The government has dug itself a hole, no less a hole than the Northern cash for Ash. Is their latest plan really a way out? a deterrent? if it were so, they would not be planning for more faster starting fossil fuel capacity. It seems they really are serious. In my view they are between a rock and a hard place. Whether they know it or not? now that is the question.

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  3. Complete and utter insanity. Volumes of recent research says that too get a decent amount of output from these greater than 90 meter hub diameter multi megawatt wind turbines you need to space them further apart. Typically 15 times the hub diameter. Mount Lucas has 28 3 megawatt Siemens Direct drives commissioned on it. To get maximum output per turbine there should 9 wind turbines on that site. Cloncreen which BNM intend to build , some time, is too close to Mount Lucas. As Mount Lucas will have used up a high percentage of the wind energy.Leaving Cloncreen with less wind energy to convert into electricity. Its output will be reduced but its capital costs will be the same. Companies with wind farms in County Offaly should be objecting to the over saturation that is now happening there . As they will see significant output drops in their own plant after these new wind farms start operating. In their research titled " Two methods of estimating limits to large-scale wind power generation" published by The U.S. National Academy for Science, Lee M.Miller et al conclude that as wind turbine density increases the expected energy available for conversion into electricity. Drops from 7 watts per square meter to less than 1 watt per square . A near 100% drop.. So as was said by a certain EU official defending their crazy wind program "You would not object to 150 meter high statutes of Mickey Mouse."When all this capacity is installed. These wind turbines will be as useful as 150 meter high statues of Mickey Mouse. But then again the Irish layout standard is 500 meters separation regardless allegedly. If any body finds it written down in a scientific document publish it please..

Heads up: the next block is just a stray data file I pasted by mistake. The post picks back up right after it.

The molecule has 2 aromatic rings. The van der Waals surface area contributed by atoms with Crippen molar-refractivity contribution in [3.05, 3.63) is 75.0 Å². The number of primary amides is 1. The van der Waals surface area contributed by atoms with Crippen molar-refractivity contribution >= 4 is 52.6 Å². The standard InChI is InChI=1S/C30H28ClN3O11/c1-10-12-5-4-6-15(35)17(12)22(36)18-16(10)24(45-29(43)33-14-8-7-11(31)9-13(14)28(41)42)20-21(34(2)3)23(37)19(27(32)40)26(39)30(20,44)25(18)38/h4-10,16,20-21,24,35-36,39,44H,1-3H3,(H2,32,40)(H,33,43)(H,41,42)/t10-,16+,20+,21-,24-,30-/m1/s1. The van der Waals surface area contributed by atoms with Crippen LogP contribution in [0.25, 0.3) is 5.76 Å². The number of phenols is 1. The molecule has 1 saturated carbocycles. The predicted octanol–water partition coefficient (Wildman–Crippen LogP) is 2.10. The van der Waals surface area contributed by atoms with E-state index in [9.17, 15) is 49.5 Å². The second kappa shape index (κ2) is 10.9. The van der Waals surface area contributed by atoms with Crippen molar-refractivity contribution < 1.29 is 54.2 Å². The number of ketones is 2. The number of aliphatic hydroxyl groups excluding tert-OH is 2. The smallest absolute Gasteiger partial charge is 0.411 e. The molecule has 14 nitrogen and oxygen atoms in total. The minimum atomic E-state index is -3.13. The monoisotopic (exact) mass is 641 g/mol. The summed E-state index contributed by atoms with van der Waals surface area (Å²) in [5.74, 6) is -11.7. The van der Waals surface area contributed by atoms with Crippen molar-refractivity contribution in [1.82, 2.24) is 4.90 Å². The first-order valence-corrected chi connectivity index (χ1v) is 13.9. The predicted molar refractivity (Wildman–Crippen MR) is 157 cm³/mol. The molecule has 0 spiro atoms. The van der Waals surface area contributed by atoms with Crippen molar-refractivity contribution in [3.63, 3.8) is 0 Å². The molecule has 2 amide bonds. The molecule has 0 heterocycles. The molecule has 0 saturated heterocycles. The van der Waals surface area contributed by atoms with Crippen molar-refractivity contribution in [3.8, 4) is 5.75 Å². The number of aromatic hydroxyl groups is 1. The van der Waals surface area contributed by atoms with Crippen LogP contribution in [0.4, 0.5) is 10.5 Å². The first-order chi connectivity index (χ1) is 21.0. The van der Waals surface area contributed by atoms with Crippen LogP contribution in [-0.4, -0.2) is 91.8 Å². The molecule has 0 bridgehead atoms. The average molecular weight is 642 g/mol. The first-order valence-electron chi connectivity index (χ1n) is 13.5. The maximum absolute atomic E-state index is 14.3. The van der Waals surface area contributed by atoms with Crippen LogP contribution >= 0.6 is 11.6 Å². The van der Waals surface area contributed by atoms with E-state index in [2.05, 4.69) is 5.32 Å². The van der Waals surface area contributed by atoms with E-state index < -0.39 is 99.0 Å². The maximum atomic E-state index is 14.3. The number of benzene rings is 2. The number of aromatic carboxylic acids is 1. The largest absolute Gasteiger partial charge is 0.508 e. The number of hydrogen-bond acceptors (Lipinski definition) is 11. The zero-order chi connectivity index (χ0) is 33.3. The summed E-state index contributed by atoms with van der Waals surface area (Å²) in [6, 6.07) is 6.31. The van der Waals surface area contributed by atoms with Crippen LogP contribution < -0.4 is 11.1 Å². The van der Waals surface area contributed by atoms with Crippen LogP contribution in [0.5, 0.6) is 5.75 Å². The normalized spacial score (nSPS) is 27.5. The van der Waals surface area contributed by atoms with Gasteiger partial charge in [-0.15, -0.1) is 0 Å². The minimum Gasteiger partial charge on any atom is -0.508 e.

Finally to add to this insanity wind turbines are machines to which the Machinery Directive applies. Two Swedish Reports published last year says that wind turbines do NOT COMPLY with the Machinery Directive. Ireland is not currently travelling in the parallel universe.This is reality you are living in.

  4. One thing coming out of these accounts is that the costs of running a wind farm are quite high. They get a fixed capacity payment, a small payment for curtailed output and about 70 Euros per Mega Watt hour. Curtailed payments are very small. Therefore the main earner is payments for output, which is variable according to location.